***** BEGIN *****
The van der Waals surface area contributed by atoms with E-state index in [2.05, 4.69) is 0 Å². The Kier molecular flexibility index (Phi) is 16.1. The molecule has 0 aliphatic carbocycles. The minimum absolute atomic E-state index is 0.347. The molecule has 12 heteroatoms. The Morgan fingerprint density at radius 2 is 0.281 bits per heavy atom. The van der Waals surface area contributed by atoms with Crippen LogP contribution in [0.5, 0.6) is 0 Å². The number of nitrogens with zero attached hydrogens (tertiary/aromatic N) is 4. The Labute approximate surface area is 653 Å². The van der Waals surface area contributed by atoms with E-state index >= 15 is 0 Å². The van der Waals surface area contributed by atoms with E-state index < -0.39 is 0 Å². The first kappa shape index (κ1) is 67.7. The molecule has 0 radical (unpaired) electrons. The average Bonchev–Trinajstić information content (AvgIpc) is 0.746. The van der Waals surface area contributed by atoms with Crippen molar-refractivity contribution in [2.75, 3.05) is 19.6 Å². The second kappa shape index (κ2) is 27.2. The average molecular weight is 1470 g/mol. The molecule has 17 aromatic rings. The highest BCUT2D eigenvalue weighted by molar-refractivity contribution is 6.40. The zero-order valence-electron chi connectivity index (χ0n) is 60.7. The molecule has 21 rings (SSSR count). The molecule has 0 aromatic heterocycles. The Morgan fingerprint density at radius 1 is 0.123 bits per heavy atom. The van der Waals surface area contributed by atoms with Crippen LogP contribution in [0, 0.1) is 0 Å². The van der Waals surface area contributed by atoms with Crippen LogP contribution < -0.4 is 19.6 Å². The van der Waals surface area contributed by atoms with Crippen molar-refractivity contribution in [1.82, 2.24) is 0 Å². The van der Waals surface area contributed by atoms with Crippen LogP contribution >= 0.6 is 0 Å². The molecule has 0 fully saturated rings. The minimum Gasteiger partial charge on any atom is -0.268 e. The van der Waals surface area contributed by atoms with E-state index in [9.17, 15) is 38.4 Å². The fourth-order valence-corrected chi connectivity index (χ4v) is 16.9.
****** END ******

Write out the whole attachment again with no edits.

The van der Waals surface area contributed by atoms with E-state index in [2.05, 4.69) is 0 Å². The Kier molecular flexibility index (Phi) is 16.1. The molecule has 0 aliphatic carbocycles. The minimum absolute atomic E-state index is 0.347. The molecule has 12 heteroatoms. The Morgan fingerprint density at radius 2 is 0.281 bits per heavy atom. The van der Waals surface area contributed by atoms with Crippen LogP contribution in [0.5, 0.6) is 0 Å². The number of nitrogens with zero attached hydrogens (tertiary/aromatic N) is 4. The Labute approximate surface area is 653 Å². The van der Waals surface area contributed by atoms with E-state index >= 15 is 0 Å². The van der Waals surface area contributed by atoms with E-state index < -0.39 is 0 Å². The first kappa shape index (κ1) is 67.7. The molecule has 0 radical (unpaired) electrons. The average Bonchev–Trinajstić information content (AvgIpc) is 0.746. The van der Waals surface area contributed by atoms with Crippen molar-refractivity contribution in [2.75, 3.05) is 19.6 Å². The second kappa shape index (κ2) is 27.2. The average molecular weight is 1470 g/mol. The molecule has 17 aromatic rings. The highest BCUT2D eigenvalue weighted by molar-refractivity contribution is 6.40. The zero-order valence-electron chi connectivity index (χ0n) is 60.7. The molecule has 21 rings (SSSR count). The molecule has 0 aromatic heterocycles. The Morgan fingerprint density at radius 1 is 0.123 bits per heavy atom. The van der Waals surface area contributed by atoms with Crippen LogP contribution in [0, 0.1) is 0 Å². The van der Waals surface area contributed by atoms with Crippen LogP contribution < -0.4 is 19.6 Å². The van der Waals surface area contributed by atoms with Crippen molar-refractivity contribution in [1.82, 2.24) is 0 Å². The van der Waals surface area contributed by atoms with Crippen LogP contribution >= 0.6 is 0 Å². The molecule has 0 fully saturated rings. The minimum Gasteiger partial charge on any atom is -0.268 e. The van der Waals surface area contributed by atoms with E-state index in [9.17, 15) is 38.4 Å². The fourth-order valence-corrected chi connectivity index (χ4v) is 16.9.